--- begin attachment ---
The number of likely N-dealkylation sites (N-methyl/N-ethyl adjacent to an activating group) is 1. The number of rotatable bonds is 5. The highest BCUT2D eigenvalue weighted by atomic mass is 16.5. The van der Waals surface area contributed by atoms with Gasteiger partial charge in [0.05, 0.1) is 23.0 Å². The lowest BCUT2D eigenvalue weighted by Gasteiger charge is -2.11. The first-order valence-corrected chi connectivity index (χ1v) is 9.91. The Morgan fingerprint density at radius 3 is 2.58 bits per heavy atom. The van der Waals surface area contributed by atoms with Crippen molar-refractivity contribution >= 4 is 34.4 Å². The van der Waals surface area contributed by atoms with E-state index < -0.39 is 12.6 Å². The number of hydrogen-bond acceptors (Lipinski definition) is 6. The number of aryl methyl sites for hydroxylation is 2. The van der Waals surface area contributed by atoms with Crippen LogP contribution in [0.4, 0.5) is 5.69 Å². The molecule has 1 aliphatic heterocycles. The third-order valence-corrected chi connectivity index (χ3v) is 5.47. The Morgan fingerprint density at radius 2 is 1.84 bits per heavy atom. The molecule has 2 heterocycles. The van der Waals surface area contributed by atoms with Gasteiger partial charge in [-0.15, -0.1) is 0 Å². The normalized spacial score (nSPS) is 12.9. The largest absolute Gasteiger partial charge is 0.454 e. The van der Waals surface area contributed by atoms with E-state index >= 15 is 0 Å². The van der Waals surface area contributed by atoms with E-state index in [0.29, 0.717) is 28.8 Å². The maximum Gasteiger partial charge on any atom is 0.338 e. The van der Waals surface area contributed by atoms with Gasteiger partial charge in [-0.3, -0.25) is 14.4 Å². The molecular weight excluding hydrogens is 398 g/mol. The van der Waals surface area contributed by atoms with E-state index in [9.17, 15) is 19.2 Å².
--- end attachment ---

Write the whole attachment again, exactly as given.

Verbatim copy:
The number of likely N-dealkylation sites (N-methyl/N-ethyl adjacent to an activating group) is 1. The number of rotatable bonds is 5. The highest BCUT2D eigenvalue weighted by atomic mass is 16.5. The van der Waals surface area contributed by atoms with Gasteiger partial charge in [0.05, 0.1) is 23.0 Å². The lowest BCUT2D eigenvalue weighted by Gasteiger charge is -2.11. The first-order valence-corrected chi connectivity index (χ1v) is 9.91. The Morgan fingerprint density at radius 3 is 2.58 bits per heavy atom. The van der Waals surface area contributed by atoms with Crippen molar-refractivity contribution >= 4 is 34.4 Å². The van der Waals surface area contributed by atoms with E-state index < -0.39 is 12.6 Å². The number of hydrogen-bond acceptors (Lipinski definition) is 6. The number of aryl methyl sites for hydroxylation is 2. The van der Waals surface area contributed by atoms with Crippen LogP contribution in [0.4, 0.5) is 5.69 Å². The molecule has 1 aliphatic heterocycles. The third-order valence-corrected chi connectivity index (χ3v) is 5.47. The Morgan fingerprint density at radius 2 is 1.84 bits per heavy atom. The molecule has 2 heterocycles. The van der Waals surface area contributed by atoms with Gasteiger partial charge in [-0.15, -0.1) is 0 Å². The normalized spacial score (nSPS) is 12.9. The largest absolute Gasteiger partial charge is 0.454 e. The van der Waals surface area contributed by atoms with E-state index >= 15 is 0 Å². The van der Waals surface area contributed by atoms with E-state index in [0.29, 0.717) is 28.8 Å². The maximum Gasteiger partial charge on any atom is 0.338 e. The van der Waals surface area contributed by atoms with Gasteiger partial charge in [-0.3, -0.25) is 14.4 Å². The molecular weight excluding hydrogens is 398 g/mol. The van der Waals surface area contributed by atoms with E-state index in [9.17, 15) is 19.2 Å².